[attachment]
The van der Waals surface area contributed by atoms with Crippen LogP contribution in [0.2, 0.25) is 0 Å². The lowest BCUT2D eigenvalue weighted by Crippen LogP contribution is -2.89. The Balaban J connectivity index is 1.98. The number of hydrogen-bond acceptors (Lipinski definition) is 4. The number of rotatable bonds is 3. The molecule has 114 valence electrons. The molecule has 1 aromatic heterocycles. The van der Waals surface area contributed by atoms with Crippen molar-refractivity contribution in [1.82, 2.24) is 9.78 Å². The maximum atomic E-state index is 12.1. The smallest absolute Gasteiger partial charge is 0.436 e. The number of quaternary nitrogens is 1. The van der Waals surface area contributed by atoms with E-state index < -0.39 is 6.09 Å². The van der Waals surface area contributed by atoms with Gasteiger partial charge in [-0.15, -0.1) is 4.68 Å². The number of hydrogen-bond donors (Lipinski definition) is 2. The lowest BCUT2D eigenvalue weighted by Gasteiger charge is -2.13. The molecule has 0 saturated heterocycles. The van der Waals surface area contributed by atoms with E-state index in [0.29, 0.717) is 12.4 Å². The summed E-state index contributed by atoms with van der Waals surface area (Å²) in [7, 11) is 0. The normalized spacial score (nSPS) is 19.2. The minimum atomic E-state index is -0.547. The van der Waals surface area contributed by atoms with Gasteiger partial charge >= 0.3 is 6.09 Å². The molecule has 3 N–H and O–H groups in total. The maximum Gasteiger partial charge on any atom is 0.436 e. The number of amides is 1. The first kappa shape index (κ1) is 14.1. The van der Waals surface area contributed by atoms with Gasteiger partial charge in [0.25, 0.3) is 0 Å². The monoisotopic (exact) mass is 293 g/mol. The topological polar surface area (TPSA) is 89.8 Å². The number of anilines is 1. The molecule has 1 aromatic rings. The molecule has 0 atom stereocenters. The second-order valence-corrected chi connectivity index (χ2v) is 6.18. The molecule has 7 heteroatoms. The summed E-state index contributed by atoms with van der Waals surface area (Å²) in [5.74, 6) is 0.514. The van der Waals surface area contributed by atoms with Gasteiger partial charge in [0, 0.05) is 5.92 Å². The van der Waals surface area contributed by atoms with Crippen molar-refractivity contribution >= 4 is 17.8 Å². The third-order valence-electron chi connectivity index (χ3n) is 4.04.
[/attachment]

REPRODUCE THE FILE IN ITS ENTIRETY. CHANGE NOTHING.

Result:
The van der Waals surface area contributed by atoms with Crippen LogP contribution in [0.2, 0.25) is 0 Å². The lowest BCUT2D eigenvalue weighted by Crippen LogP contribution is -2.89. The Balaban J connectivity index is 1.98. The number of hydrogen-bond acceptors (Lipinski definition) is 4. The number of rotatable bonds is 3. The molecule has 114 valence electrons. The molecule has 1 aromatic heterocycles. The van der Waals surface area contributed by atoms with Crippen molar-refractivity contribution in [1.82, 2.24) is 9.78 Å². The maximum atomic E-state index is 12.1. The smallest absolute Gasteiger partial charge is 0.436 e. The number of quaternary nitrogens is 1. The van der Waals surface area contributed by atoms with E-state index < -0.39 is 6.09 Å². The van der Waals surface area contributed by atoms with Gasteiger partial charge in [-0.15, -0.1) is 4.68 Å². The number of hydrogen-bond donors (Lipinski definition) is 2. The lowest BCUT2D eigenvalue weighted by Gasteiger charge is -2.13. The molecule has 0 saturated heterocycles. The van der Waals surface area contributed by atoms with E-state index in [0.29, 0.717) is 12.4 Å². The summed E-state index contributed by atoms with van der Waals surface area (Å²) in [7, 11) is 0. The normalized spacial score (nSPS) is 19.2. The minimum atomic E-state index is -0.547. The van der Waals surface area contributed by atoms with Gasteiger partial charge >= 0.3 is 6.09 Å². The molecule has 3 N–H and O–H groups in total. The maximum Gasteiger partial charge on any atom is 0.436 e. The number of amides is 1. The first kappa shape index (κ1) is 14.1. The van der Waals surface area contributed by atoms with Gasteiger partial charge in [0.25, 0.3) is 0 Å². The monoisotopic (exact) mass is 293 g/mol. The topological polar surface area (TPSA) is 89.8 Å². The number of anilines is 1. The molecule has 1 aromatic rings. The molecule has 0 atom stereocenters. The second-order valence-corrected chi connectivity index (χ2v) is 6.18. The molecule has 7 heteroatoms. The summed E-state index contributed by atoms with van der Waals surface area (Å²) in [5.74, 6) is 0.514. The van der Waals surface area contributed by atoms with Gasteiger partial charge in [0, 0.05) is 5.92 Å². The van der Waals surface area contributed by atoms with Crippen molar-refractivity contribution >= 4 is 17.8 Å². The third-order valence-electron chi connectivity index (χ3n) is 4.04.